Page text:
3) The principle should not become an exclusive doctrine if scriptures also exist that point to a paradoxical principle.
Here’s where a lot of denominational differences have been created. One denomination finds verses about Topic X that seem to indicate Doctrine A should guide our beliefs. Another denomination finds verses about Topic X that seem to indicate Doctrine B, in opposition to Doctrine A. Which denomination is right? Are some of the verses to be ignored or explained away?
Is the Bible contradictory?
If the Bible from Genesis to Revelation is to be believed as inspired by God, then even the apparently contradictory parts are there for a reason. I reject the either/or arguments and adopt a both/and approach. God put both positions in the Bible, to the point that scholars steeped in the Word can make credible cases for opposing views. I conclude, God is saying both things, though they appear to be contradictory.
This may appear to be illogical, but I don’t think it is, not if we remember who God is. He is three, but one. Came to earth as a man though he did not cease to be God. Is merciful AND just. You get the picture. Not only does paradox exist in God, but He transcends our limitations. If I know Him to be so, then I don’t have to tie up Scripture in a neat doctrinal bow at the expense of some of what He has to say.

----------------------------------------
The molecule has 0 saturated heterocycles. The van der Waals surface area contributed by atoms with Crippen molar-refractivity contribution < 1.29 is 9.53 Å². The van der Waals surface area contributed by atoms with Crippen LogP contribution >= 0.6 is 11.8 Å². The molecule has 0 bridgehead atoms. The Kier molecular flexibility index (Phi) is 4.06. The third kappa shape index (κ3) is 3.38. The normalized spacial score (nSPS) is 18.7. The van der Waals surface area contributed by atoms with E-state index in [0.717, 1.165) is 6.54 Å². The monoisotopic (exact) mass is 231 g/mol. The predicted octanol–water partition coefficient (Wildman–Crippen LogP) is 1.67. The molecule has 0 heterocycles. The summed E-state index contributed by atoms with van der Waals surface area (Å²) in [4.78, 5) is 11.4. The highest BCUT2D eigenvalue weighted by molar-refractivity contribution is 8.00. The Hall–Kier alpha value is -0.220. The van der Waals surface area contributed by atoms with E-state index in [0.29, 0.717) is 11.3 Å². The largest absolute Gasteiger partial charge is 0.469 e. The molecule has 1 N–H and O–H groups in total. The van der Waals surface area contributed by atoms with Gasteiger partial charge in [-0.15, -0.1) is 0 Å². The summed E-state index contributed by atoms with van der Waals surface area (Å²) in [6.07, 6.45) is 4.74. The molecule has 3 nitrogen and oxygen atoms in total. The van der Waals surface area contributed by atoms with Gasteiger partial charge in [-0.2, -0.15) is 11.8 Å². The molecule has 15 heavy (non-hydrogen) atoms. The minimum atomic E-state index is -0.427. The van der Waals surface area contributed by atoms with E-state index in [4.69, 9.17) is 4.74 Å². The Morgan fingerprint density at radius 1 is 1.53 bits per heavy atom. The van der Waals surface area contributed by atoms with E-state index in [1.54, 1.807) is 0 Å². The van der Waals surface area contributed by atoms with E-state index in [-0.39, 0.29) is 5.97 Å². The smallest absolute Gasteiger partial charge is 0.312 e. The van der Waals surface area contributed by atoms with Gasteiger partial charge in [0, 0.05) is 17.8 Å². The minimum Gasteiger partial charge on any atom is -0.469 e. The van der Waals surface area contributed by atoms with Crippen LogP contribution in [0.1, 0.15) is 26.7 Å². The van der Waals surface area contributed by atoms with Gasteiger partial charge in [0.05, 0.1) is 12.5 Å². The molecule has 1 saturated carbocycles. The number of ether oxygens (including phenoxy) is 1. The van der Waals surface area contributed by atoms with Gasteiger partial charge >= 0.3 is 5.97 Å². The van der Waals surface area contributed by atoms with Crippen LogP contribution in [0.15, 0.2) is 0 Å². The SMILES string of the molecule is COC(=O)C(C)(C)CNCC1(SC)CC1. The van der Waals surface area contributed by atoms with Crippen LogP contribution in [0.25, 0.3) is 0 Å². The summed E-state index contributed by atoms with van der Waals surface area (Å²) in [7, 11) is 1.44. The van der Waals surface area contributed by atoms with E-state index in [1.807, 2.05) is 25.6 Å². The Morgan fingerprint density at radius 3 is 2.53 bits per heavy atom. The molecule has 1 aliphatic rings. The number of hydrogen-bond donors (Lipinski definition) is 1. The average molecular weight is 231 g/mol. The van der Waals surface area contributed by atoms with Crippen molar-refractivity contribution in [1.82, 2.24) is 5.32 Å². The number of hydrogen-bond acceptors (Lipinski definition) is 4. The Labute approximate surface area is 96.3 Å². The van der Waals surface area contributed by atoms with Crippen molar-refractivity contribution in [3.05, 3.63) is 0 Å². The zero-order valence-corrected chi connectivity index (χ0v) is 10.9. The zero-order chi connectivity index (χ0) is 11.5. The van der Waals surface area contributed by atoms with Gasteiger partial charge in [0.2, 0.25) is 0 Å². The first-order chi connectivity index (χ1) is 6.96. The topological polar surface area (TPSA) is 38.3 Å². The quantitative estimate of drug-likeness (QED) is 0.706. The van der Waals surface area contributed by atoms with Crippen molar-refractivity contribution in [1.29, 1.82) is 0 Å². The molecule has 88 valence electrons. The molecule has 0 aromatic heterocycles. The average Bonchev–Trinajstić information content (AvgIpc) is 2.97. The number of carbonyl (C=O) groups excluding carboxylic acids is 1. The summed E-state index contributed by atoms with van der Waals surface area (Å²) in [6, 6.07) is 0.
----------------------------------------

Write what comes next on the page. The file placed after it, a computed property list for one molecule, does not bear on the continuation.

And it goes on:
Now don’t misunderstand. I think there are doctrines that are clear, without any contradiction, the chief being who Jesus is and why He came and what He accomplished. Those clear statements are the ones that define being a Christian.
The others—the ones that seem paradoxical—still need to be believed. It is in dismissing the ones we don’t like or that clash with others we believe that creates problems. If nothing else, it divides Christians.
This post is a combination of two articles that first appeared here in April 2007.